The 5 Worst Sitcoms With the Best Theme Songs

These shows never managed to make us laugh, but at least they had our feet tapping
The 5 Worst Sitcoms With the Best Theme Songs

You couldn’t pay me to watch a full episode of The Cleveland Show, but at the same time, if you offered me $100 to sit through the show’s entire theme song without moving to the beat, I’d be boogying away empty-handed.

The history of television is littered with unwatchable, uninspiring and unfunny sitcoms that live on only as interesting footnotes on Scott Baio’s Wikipedia page. Back in the Golden Age of the multicam, networks hastily filled their vacant time slots with cheap, crappy shows that were essentially star searches for whichever diamond in the rough would go on to star in a hit series after the first one bit the dust. It didn’t take much to make a sitcom in those days — you just needed a core cast of three-to-six attractive twenty-something actors, a soundstage with a distinctive set, a live studio audience and, of course, a catchy intro and outro tune that signaled to viewers who were nodding off that Charles in Charge was about to start, and they had less than 30 seconds to change the channel.

Over in the sitcoms subreddit, TV comedy historians recently attempted to answer the question, “What's the worst TV show with the best theme song?” Here are their top picks, starting with…

The Big Bang Theory (2007 - 2019)

“Worst,” in this case, is a highly subjective term, seeing as Chuck Lorre’s much-dunked-upon sitcom about horny nerds is objectively one of the most commercially successful television shows of all time. At the same time, however, The Big Bang Theory is also one of the most passionately hated shows in the history of the internet forum — but even the anti-Lorre legion must admit that Barenaked Ladies laid down a sick track in the intro.

The Greatest American Hero (1981-1983)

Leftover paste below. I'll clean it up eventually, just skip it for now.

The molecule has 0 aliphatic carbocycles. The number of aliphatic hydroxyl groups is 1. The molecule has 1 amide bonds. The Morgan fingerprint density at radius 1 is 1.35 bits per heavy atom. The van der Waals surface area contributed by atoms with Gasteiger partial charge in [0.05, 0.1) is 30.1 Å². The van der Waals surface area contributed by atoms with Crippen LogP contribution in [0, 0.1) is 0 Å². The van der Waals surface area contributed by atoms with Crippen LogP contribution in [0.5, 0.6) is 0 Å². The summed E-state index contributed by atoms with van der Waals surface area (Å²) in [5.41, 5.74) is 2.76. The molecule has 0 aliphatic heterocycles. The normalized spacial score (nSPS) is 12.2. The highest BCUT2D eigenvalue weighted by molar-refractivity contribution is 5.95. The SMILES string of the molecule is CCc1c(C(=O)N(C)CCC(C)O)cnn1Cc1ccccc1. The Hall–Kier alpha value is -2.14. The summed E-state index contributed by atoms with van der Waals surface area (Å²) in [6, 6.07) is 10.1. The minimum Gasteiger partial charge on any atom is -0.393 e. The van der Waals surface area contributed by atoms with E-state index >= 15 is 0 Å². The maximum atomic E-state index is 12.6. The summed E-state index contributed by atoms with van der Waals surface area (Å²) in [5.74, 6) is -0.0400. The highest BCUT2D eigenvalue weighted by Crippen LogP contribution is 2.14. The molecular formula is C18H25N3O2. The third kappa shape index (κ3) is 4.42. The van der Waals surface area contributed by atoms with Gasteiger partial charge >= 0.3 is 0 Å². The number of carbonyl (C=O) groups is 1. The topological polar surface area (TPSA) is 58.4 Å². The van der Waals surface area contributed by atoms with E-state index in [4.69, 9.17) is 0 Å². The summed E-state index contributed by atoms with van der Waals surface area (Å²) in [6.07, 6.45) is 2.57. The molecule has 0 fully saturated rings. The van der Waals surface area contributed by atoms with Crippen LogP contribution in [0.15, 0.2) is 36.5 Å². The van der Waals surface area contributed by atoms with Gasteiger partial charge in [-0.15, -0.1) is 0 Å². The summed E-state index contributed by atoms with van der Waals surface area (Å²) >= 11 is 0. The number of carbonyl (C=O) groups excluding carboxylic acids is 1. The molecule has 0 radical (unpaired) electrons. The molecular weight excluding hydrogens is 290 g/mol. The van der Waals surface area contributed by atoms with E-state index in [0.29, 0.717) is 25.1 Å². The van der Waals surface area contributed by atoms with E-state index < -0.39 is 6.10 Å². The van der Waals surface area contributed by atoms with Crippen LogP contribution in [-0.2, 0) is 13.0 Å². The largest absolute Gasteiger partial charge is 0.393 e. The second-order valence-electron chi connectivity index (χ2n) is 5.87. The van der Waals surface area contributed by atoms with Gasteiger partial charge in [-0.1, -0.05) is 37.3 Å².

It’s probably not a good sign that the funniest part of the short-lived ABC superhero show was how, halfway through the first season, the showrunners were forced to change the lead character’s last name from “Hinckley” to “Hanley,” lest audiences assume that he has some familial relation to the man who shot President Ronald Reagan. However, “Believe It or Not” is a genuine bop that topped out at #2 on the Billboard Hot 100.

The Cleveland Show (2009-2013)

Even Seth MacFarlane’s many haters must admit that, though they may find his humor to be immature, his writing shallow and his characters annoying, the man knows how to write a goddamn ditty. Compared to American Dad and, of course, Family GuyThe Cleveland Show is MacFarlane’s single weakest animated series by far. Maybe he should have just made it into an album.

Mister Ed (1961-1966)

The whole “talking horse as the central character” premise was finally nailed by BoJack Horseman almost a full half century after the antiquated Mister Ed went off the air. However, there’s a good chance that a large number of sitcom fans who weren’t even alive when the adaptation of Walter R. Brooks’ short stories was on TV can sing along to the line, “A horse is a horse, of course, of course…”

Charles in Charge (1984-1990)

Confoundingly, the premise of, “What if Scott Baio was a babysitter?” wasn’t only enough to get this snoozefest greenlit, it got Charles in Charge through five unremarkable seasons and 126 totally forgettable episodes. However, the theme song had that airy, light, 1980s singer-songwriter feel that inspired covers long after the show bit the dust.

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